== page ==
Published: 11:56 AM 1/18/2015
I was mesmerized by a large array of dazzling white lights...
In the summer of 1952, when I was 6 years old, my family took a trip by car from our small hometown in northwest Missouri to the Phoenix area in Arizona.
My mother’s brother there had persuaded my dad, a high school teacher and coach, to come out and seek a position in the “Valley of the Sun,” because it was reported that there was a shortage of secondary educators in the locale.
As there was no air conditioning in cars in those days, we traveled mostly at night and in the early morning hours, resting midday at roadside and city parks (we couldn’t afford motels on a teacher’s salary) on cots dad had strapped to the car’s roof carrier.
I have only two distinct memories of that hot motor trek to the great Southwest. The first, vivid but trivial, is the burning of the soles of my bare feet on the sidewalk when we arrived at Uncle Jim’s house in Glendale.
The second, which I think likely happened in the Arizona or New Mexico desert, is my possible sighting of a UFO as we were driving back home to Missouri.
Asleep with my two brothers in the back seat of our car in the dead of night, something caused me to wake up and get to my knees. Looking out of the back window, I was mesmerized by a large array of dazzling white lights, in rotational motion.
It was just behind us, elevated above the car. I don’t know how long the stunning object actually stayed in my view, but it seems to have been no more than a few moments. For whatever reason, I don’t remember how it disappeared.
If Dad and Mom had been aware of whatever it was that had lit up my vision that night on the lonely highway, they kept it to themselves, because there was never any mention of it.
Its image remains an indelible enigma in my memory after 62 years. For a long time, I considered that it may have been nothing more than a dream or hallucination formed in my half-awake state.
Gradually, however, I have come to the reasonable conclusion that I, indeed, saw something real, which was neither natural nor manmade.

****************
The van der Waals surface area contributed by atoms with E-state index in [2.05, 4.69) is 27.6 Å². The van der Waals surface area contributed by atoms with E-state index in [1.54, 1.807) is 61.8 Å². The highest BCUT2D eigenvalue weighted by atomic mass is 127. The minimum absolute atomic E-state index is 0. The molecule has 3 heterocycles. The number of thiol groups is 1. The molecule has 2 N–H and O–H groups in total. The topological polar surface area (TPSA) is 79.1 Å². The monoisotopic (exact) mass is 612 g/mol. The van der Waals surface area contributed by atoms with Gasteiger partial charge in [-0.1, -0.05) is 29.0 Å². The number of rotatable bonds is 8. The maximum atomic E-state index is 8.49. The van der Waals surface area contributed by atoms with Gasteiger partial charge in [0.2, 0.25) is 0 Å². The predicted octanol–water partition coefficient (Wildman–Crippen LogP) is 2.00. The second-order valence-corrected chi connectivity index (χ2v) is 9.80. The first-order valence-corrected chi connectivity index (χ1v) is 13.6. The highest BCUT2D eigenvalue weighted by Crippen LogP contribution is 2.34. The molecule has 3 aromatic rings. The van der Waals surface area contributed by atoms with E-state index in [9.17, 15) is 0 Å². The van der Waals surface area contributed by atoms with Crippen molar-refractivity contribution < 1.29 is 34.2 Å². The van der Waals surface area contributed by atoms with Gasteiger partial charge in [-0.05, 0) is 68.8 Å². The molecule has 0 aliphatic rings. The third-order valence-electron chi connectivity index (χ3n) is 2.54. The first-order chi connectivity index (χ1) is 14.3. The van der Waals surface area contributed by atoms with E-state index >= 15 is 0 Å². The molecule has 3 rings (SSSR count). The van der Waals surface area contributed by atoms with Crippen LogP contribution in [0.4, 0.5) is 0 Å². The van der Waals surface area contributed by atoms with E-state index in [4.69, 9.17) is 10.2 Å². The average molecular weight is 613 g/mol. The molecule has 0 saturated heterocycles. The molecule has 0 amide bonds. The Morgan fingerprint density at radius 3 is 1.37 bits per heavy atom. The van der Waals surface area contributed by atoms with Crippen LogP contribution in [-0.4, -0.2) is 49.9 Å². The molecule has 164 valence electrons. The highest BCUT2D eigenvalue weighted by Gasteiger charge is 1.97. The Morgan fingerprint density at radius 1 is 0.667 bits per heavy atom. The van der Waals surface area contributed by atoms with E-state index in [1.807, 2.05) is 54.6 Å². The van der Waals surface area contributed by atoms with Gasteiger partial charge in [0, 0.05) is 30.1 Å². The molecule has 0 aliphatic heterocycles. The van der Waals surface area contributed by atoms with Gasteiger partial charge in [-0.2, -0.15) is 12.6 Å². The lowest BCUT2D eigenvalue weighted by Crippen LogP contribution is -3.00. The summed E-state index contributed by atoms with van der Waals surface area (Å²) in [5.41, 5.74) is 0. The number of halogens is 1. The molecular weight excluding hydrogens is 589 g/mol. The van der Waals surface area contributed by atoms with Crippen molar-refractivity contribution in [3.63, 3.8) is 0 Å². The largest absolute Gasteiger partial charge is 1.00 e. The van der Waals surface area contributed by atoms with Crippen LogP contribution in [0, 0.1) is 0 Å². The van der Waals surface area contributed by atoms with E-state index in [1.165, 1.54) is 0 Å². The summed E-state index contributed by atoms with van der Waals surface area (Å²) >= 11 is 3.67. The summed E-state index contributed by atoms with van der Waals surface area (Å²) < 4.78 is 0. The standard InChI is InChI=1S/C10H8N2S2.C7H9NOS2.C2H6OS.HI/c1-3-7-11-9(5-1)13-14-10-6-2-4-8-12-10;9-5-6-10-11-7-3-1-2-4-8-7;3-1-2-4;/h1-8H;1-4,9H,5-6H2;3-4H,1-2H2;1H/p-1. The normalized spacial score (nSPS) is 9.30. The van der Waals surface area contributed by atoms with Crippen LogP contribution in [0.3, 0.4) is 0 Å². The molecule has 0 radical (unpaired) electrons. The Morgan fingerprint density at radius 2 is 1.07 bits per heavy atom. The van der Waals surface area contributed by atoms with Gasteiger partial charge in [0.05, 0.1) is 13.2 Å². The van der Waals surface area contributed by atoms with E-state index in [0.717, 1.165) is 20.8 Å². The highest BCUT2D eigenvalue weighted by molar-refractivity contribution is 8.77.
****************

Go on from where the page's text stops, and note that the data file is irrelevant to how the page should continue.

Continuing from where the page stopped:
Acquainting myself in my adult years with the UFO literature, I learned that the modern phenomenon has manifested in regular periodic waves, peaking about every five years.
1952 was a peak year, and the U.S. hotspot then was the Southwest. That fact alone isn’t proof that I actually saw a UFO, though I think it lends some weight to the possibility.
In 1970, my nuclear family, minus Dad (he died the previous year at our home in southwest Kansas), moved to Phoenix at the urging of Uncle Jim and my older brother, Jerry, who had lived and worked there for several years in the mid-1960s and liked it.
We lived there for 38 years. In 2008, the year of our mother’s death, a homing instinct brought us (three brothers, all single) back to the Midwest, here to Salina, not far from our birthplace of Kansas City, Mo.
Although I came to much appreciate the beauty of the Southwest’s Sonoran desert (did a lot of hiking in it during the early years), with its iconic giant Saguaro cactus, I never became a true “desert rat.”
Maybe I inherited from Dad my liking for environments with more water, lusher vegetation and less blistering summer temperatures (Phoenix is the hottest major city in the U.S.).
For that reason, he never took a teaching job in the Valley of the Sun. It was just too much of an alien landscape for a guy who had grown up fishing and hunting in the woodlands of Missouri and eastern Kansas.
I never did see a UFO in all the time we lived and traveled in ultra-scenic Arizona. Unfortunately, I missed the stupendous “Phoenix lights” that were witnessed by thousands of locals in March 1997.
I was working inside that night, and am still disappointed that I didn’t see UFO history in the making.
A. Wayne Senzee is a writer residing in Salina.